We all dread hearing that negative sentiment online, but there is no sense in turning our back to it. As event planners, it’s always important to manage your reputation online. Conversations about your brand, whether positive or negative, are happening whether we want them to or not. Even so, you can still do everything right in social media for events and still get it wrong in the eyes of some people. Responding early and often to negative social media comments can help you get out in front of any potential issues before they turn into a problem. Here are some steps that will help you keep the peace in social media:
1. Understand the context
Try to avoid making assumptions. Get all of your facts together first. Re-read the post and try to fully understand what the complainant is trying to convey. Determine if the post is related to an actual problem or if it’s just a negative message about your brand.
2. Determine the source
Find out where the negativity came from, and find out who the person is in relationship to your company/event. Are they a frustrated attendee? A disgruntled employee? An abusive account? Find out where the post was made and if that includes any other platforms.
3. Provide a timely first response
The time you take to respond initially is perhaps more critical than the response itself. The faster you can respond, the better. Be sincere, honest, and empathetic, but don’t get defensive. A 1-2 hour response time is ideal that at least lets them know that you are looking into it. This way, you can buy yourself some more time to research. For general comments, don’t wait more than 24-48 hours to respond.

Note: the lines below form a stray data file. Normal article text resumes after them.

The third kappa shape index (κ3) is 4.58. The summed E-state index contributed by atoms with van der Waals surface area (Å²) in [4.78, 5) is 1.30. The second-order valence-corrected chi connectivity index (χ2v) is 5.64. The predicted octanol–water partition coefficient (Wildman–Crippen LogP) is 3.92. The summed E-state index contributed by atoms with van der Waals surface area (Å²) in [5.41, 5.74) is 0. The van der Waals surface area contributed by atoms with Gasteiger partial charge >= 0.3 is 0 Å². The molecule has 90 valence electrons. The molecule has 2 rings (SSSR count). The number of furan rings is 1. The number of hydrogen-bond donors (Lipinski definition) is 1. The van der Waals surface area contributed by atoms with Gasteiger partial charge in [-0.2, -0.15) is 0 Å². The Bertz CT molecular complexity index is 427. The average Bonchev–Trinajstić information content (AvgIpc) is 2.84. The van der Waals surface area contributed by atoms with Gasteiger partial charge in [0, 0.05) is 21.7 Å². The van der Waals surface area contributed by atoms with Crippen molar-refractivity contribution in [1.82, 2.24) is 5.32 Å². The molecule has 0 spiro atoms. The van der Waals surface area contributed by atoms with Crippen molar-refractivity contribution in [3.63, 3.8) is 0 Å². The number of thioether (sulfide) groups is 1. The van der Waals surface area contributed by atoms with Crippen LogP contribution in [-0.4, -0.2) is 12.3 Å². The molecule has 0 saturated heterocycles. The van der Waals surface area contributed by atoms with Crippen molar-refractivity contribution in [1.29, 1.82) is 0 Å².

*Example initial response: “Thanks for pointing this out to us. I’m not able to answer your question, but I’m going to find out who can, and I’ll get right back to you.”
4. Monitor the conversation
During your events, most of you already have a social monitoring team in place. Keep a close watch on your communities closely and beware of negative pile-ons, because misery loves company. So keep an eye out for any associated negativity as it can tend to build up quickly if not managed.
*A great tool for this is SocialMention.
5. Post additional responses
If an issue arises that affects a large group of customers or attendees, it’s important to keep them in the loop. Post additional responses with any new information as it becomes available. Stay honest and transparent, but don’t leave them hanging.
*Sample on-going response: “Hi Joe, we’re still looking into this, but we’ll let you know as soon as we’ve got it figured out.”
6. Close the loop
If the issue is service-related, provide your users with a solution as soon as possible and give a final response. Provide as much information as possible without compromising your company’s confidentiality.
*Example final response: “If you have any further inquiries, please feel free message me. Thank you.”
For more tips on responding to negativity in social media, take a look at this article from Entrepreneur.com: The Art of the Response on Social Media.